Somewhere in the middle lies the truth. But you know when the line’s been crossed, and it’s rarely been more blatant than in dustup between Kevin Lee and Michael Cheisa at the UFC’s Summer Kickoff event in Dallas last week. Daniel Cormier and Jon Jones have a deep-seated grudge. That one rings authentic. Their back and forth last week fell into that “good trash talk” category to which you refer. I want to see the rematch between the two now more than I did beforehand, and I’m looking forward to the buildup (while also keeping my fingers crossed the damned fight actually happens).
Lee and Cheisa getting into it because Lee brought up Cheisa’s mother is badly done pro wrestling. It’s a skit that would have gotten rejected in a Monday Night Raw writers’ meeting for being too corny to be plausible even by wrestling’s standards.
I’ve been through a lot of weird stuff in 11 years on this beat but this was the first time I’ve ever felt embarrassed to in any way be associated with what I was seeing on my screen (Okay, maybe that and when they kept pausing the first Affliction show so Megadeth could perform).
But guess what? We’re talking about Cheisa and Lee, even if it is negative talk, and that in and of itself helps it fight, which is a good fight on-paper minus the nonsense, cut through all the clutter. And as long as that continues to be the case, then we better be ready for more corny Conor wannabes to keep popping up.
@NYIslandera: Did the UFC do serious damage to Yair Rodriguez's career by throwing him to Frankie?
What went down at UFC 211 was probably more a positive reflection on Edgar than a negative one on Rodriguez. I’m not going to pretend like I didn’t buy into Edgar vs. Rodriguez. You never know when even the most game of veterans are going to have that moment where it becomes obvious the they’re no longer the fighter they used to be, and it seemed like this could be the one.
I underestimated Edgar, who just keeps going and going and going at age 35. It’s probably also worth noting here that Edgar, who was undersized as lightweight champion, hasn’t worn out his body with drastic weight cuts to the degree so many of his contemporaries have). The fight was a declaration that Edgar is still one of the top fighters in the sport.
As for Rodriguez, this can go one of two ways. Remember when Stephen Thompson got thrown into a fight with Matt Brown too fast and looked completely out of his element? Thompson and his team were honest about where they stood after a one-sided loss, made necessary changes, and went on a run that came within a hair’s-breadth of winning the welterweight title. Whether Rodriguez makes a similar commitment to working on his weaknesses will be the difference between whether he’s simply an exciting guy on the card or whether he lives up to his considerable potential.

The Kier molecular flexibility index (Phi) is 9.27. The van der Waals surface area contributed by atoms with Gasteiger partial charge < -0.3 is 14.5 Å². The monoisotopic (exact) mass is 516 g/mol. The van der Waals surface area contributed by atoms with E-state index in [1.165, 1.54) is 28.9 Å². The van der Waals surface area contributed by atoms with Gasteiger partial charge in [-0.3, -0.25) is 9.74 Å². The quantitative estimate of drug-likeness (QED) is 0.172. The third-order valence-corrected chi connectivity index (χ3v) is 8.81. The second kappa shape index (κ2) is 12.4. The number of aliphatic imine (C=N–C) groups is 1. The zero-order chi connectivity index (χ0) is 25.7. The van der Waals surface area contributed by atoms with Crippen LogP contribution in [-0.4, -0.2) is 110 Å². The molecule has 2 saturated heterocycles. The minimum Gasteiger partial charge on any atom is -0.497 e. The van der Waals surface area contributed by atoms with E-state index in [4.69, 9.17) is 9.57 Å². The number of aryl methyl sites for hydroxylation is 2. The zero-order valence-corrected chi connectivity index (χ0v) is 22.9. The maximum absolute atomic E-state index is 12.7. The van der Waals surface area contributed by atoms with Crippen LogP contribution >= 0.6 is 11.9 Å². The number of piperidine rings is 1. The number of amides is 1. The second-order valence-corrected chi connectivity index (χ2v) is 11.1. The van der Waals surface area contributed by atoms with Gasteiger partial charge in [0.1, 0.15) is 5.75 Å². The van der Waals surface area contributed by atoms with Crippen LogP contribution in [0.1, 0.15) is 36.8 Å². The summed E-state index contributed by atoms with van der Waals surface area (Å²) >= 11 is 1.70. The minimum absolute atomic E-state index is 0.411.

Buy or sell?
@WillDelToro: Buy or sell: Aljo/Dodson, Zingano/Cyborg, Wonderboy/Masvidal?
Buy, sell, buy. I’d buy John Dodson vs. Aljamain Sterling because if Dodson’s exciting style doesn’t jolt Sterling out of his string of 15-minute snoozers once and for all, nothing will; sell Cris Cyborg vs. Cat Zingano because I’m just not seeing how Zingano, who lost fairly handily to Julianna Pena last time out and hasn’t won a fight in nearly three years, has any path to victory against Cyborg; and buy Thompson vs. Jorge Masvidal because that’s a great bounce-back fight for both, a great stylistic matchup, and the winner gets right back into the thick of things at welterweight.
Gunni vs. Ponzi
I wasn’t down with the brushback to this announcement of this fight, which suggested it was beneath Nelson to accept the fight with Ponzinibbio.
Let’s flip the script for a second here. Let’s assume Ponzinibbio was the one attached to McGregor’s hip the past few years and fighting on some of the same shows while compiling a four-fight win steak and six out of seven. Now let’s assume Nelson was the one toiling away primarily on Fight Nights, sometimes on Fight Pass and sometimes on FS1, usually on the prelims. If that was the case, and you took the same fighters and just flipped their level of publicity, the same people criticizing this fight would be asking if Ponzinibbio should be lowering himself by accepting a fight with Nelson.
Nelson’s stumbled in his biggest contests. He’s bounced back with two nice wins since his loss to Demian Maia. A fight against someone like Ponzinibbio, a fighter on a hot streak with something to prove is exactly the fight he should have right now, another fight on a hot streak. Regardless who has more hype, this was a nice piece of matchmaking.